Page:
One of the principal U.S. commemorations of the 65th anniversary of the World War II landings in France will take place June 6-7 at the National World War II Museum in New Orleans. Among those taking part will be several hundred veterans of the D-Day landings and other World War II battles.
The success of the Allied landings on Normandy's beaches 65 years ago spelled the beginning of the end for Adolf Hitler and the Nazis. But, while many people today know of D-Day from history books or movies, fewer and fewer people remain who were alive when it happened and fewer still who witnessed the dramatic event.
National World War II Museum Vice President Sam Wegner says the 65th anniversary of D-Day provides an opportunity to honor those who fought in the war while they are still around. "There were 16 million Americans who served in uniform in World War II and that number is down to a little over II million Americans now. The U.S. World War II veterans are dying at the rate of 900 a day," he said.
Wegner says the June 6 events planned at the museum include a ceremony focused on the surviving veterans and their families. "On Saturday afternoon we are going to be doing a ceremony called 'A Gathering of the Greatest Generation, a Roll Call of the American Fighting Man of World War II.' We have invited down World War II veterans and their families and, in some instances, we will have the families of the veterans, since the veteran has since passed on," he said.
One of the veterans of the D-Day operation who is on hand for this weekend's events at the museum is 88-year-old Tom Blakey, a native of Houston, who was 22-years old when he parachuted into northern France with the 82nd Airborne Division on June 6, 1944.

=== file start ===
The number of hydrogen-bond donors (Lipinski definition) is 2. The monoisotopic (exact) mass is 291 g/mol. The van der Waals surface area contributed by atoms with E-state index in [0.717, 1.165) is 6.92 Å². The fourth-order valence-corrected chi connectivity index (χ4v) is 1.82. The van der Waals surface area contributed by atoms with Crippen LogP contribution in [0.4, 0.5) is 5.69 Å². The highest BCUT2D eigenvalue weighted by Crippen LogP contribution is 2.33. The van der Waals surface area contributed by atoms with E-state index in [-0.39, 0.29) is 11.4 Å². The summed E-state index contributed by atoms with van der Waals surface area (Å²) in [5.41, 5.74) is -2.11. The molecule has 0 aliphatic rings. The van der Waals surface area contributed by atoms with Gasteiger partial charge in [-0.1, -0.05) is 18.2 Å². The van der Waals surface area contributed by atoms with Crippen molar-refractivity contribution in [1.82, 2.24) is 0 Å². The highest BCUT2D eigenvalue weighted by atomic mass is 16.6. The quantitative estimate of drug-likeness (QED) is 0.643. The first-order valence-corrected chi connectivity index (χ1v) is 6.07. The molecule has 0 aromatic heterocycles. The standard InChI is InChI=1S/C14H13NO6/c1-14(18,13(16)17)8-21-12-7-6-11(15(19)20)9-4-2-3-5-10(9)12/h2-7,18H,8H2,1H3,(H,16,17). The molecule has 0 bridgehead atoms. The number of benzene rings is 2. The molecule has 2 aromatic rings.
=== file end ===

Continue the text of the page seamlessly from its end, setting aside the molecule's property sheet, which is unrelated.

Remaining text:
Speaking to VOA by phone, he told of the days of hard fighting he and his fellow soldiers endured in order to take a vital bridge and hold it. When he thinks of the men who fought and died there, he thinks in particular of a fellow named Bob Richey from San Francisco.
"Bob was a wonderful guy. We spent a lot of time together, there were three of us who did a lot of things together. He was killed at Bastogne. I understand from some people who were there that there were six Americans at this one area and there was a pile of Germans, dead. So, evidently, they did their job in good shape before they were taken in," he said.
Blakey says there were many times in combat when he wondered why he was there and questioned the point of all the bloodshed and suffering. He says that attitude disappeared when he helped liberate a concentration camp and saw the atrocities that had been committed by the Nazis. But Blakey says he feels uncomfortable when people call him a hero.
"I do not feel that I did anything unusual or out of the ordinary. We needed to do something and we did it. It is just that simple. There were 400,000 men killed in World War II and they are your heroes. I am just one of the lucky guys who got home," he said.
Blakey and a few hundred other veterans of World War II will take part in the II-day commemoration of the D-Day landings at the National World War II Museum in New Orleans this weekend.
Since it was founded as the D-Day Museum nine years ago, the site near downtown New Orleans has received over two million visitors, including many veterans of the war and their family members.
The museum houses weapons and artifacts from the war as well as thousands of stories from veterans kept in its oral history archives. In 2003, the US Congress designated the non-profit institution as the National World War II Museum and it has now expanded to include all aspects of the war, in Europe, the Pacific and at home.